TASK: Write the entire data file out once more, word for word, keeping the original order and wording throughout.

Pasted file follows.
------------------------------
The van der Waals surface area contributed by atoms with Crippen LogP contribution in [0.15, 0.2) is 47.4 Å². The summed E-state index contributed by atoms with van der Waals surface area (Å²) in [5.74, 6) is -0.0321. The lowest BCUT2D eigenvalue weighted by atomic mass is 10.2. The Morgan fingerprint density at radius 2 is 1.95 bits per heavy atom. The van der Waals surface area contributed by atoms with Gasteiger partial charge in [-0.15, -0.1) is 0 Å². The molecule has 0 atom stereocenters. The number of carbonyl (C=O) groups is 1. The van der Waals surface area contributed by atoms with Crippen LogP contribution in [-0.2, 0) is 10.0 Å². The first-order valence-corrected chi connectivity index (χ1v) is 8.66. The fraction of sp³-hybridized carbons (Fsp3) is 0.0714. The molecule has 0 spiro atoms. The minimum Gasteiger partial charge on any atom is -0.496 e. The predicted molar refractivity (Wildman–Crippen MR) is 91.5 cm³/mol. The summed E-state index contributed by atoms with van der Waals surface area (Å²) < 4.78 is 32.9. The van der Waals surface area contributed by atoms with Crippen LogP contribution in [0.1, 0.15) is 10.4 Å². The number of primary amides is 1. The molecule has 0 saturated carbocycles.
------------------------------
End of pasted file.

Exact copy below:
The van der Waals surface area contributed by atoms with Crippen LogP contribution in [0.15, 0.2) is 47.4 Å². The summed E-state index contributed by atoms with van der Waals surface area (Å²) in [5.74, 6) is -0.0321. The lowest BCUT2D eigenvalue weighted by atomic mass is 10.2. The Morgan fingerprint density at radius 2 is 1.95 bits per heavy atom. The van der Waals surface area contributed by atoms with Gasteiger partial charge in [-0.15, -0.1) is 0 Å². The molecule has 0 atom stereocenters. The number of carbonyl (C=O) groups is 1. The van der Waals surface area contributed by atoms with Crippen LogP contribution in [-0.2, 0) is 10.0 Å². The first-order valence-corrected chi connectivity index (χ1v) is 8.66. The fraction of sp³-hybridized carbons (Fsp3) is 0.0714. The molecule has 0 spiro atoms. The minimum Gasteiger partial charge on any atom is -0.496 e. The predicted molar refractivity (Wildman–Crippen MR) is 91.5 cm³/mol. The summed E-state index contributed by atoms with van der Waals surface area (Å²) < 4.78 is 32.9. The van der Waals surface area contributed by atoms with Crippen LogP contribution in [0.1, 0.15) is 10.4 Å². The number of primary amides is 1. The molecule has 0 saturated carbocycles.